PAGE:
… Whatever you make of the original production of the Egyptian Alphabet in 1835, here in 1843 with the Kinderhook plates, you see Joseph Smith using it as an ordinary translation tool. He did this openly within a group of onlookers that included both church members and non-members.

They take this to indicate that the effort to translate the Kinderhook Plates was not necessarily an inspired process so much as an extension of Joseph Smith’s interest in languages, with him using a resource that had been previously developed to work on a traditional translation (even though the actual plates being translated were bogus).  Hence, as Kurt Manwaring summarized their argument: “So, Joseph Smith’s translation effort, or mistranslation, was for only one character and it was a natural, not supernatural, translation attempt. This seems to exonerate him from the false-prophet argument.”

This makes sense, though there is still some grey area to consider here related to the Egyptian Alphabet and Joseph Smith’s translation projects.  As Jonathan Green has pointed out:

If I can disagree somewhat with Bradley and Ashurst-McGee on one point: I don’t think the distinction between academic and revelatory translation is as clear as they treat it. It’s not easy to distinguish the methods or the products of academic from prophetic translation. …

Bradley and Ashurst-McGee conclude that the Kinderhook plates incident provides a “glimpse into the mental universe of Joseph Smith.” I would like to propose that this glimpse extends specifically into the act of prophetic translation itself. The episode indicates some important things about Joseph Smith’s approach to translating ancient records.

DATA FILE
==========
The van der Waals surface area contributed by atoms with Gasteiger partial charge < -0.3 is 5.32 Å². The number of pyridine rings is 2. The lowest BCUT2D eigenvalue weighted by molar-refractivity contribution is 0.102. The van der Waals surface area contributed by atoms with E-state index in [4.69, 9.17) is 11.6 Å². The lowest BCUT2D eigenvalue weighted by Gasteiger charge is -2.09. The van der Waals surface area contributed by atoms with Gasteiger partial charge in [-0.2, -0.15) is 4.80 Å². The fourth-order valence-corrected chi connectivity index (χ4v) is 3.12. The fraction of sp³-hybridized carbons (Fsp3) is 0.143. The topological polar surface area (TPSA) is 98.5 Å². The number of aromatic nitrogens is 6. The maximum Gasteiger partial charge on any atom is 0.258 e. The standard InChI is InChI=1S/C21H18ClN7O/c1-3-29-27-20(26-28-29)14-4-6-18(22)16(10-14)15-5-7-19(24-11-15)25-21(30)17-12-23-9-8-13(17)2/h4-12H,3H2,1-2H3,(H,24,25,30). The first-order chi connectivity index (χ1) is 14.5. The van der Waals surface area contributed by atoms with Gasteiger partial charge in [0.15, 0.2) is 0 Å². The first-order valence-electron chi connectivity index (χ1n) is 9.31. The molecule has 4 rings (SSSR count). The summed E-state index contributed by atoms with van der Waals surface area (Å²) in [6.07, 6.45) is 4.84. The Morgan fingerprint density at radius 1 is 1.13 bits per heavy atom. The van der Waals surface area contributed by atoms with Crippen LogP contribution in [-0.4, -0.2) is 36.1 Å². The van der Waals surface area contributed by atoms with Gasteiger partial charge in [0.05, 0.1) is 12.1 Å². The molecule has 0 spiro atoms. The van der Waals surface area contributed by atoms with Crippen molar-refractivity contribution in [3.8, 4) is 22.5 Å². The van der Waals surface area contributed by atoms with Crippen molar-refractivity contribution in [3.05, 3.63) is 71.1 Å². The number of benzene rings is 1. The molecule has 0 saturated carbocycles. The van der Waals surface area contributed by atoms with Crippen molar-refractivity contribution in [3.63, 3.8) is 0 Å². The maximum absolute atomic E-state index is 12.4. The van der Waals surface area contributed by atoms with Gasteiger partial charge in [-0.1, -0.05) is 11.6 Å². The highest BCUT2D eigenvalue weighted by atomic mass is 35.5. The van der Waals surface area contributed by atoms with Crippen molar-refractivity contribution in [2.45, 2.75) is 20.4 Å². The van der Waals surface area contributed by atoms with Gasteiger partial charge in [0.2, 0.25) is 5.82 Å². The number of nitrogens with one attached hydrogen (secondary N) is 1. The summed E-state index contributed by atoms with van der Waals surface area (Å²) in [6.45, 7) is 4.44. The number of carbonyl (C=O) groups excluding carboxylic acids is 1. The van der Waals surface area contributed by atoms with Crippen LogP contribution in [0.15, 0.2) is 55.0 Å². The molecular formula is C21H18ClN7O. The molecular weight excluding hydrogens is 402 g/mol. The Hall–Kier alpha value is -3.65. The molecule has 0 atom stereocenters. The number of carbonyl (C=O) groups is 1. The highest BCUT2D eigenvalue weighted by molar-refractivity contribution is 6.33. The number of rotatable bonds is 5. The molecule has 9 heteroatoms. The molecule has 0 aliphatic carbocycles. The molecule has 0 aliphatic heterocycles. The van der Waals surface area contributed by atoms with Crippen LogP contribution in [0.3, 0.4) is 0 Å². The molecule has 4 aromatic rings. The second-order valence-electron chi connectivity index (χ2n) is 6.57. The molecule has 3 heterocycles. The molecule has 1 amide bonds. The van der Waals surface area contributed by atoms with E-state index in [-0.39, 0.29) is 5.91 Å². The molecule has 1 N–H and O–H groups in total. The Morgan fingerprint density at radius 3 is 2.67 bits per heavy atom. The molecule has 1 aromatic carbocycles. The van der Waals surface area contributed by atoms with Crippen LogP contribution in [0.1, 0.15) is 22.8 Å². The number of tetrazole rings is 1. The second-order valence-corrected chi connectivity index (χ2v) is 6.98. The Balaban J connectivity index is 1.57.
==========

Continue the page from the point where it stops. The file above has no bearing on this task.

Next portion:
• The translation process was linguistic and mediated by the characters on the plates. The artifacts were not merely tokens, talismans, or catalysts. Joseph Smith did not wave his hands over the plates and then see a vision inspired by them. Instead he set to work by applying prior experience and linguistic aids to attempt a reading.
  • The translation process was not just inspired by the characters on the records, but also controlled by them. Joseph Smith did not continue translating beyond the one interpretable character.
  • The translation process was both linguistic and expansive. The two are not opposites or mutually exclusive. In the Kinderhook incident, we see one character generating sentences; we go from noun to narrative.

Rather than a strictly academic endeavor or a curious incident in early church history, the Kinderhook episode may provide us with our clearest glimpse into the process of revelatory translation in action. What we find there may be more widely applicable.[1]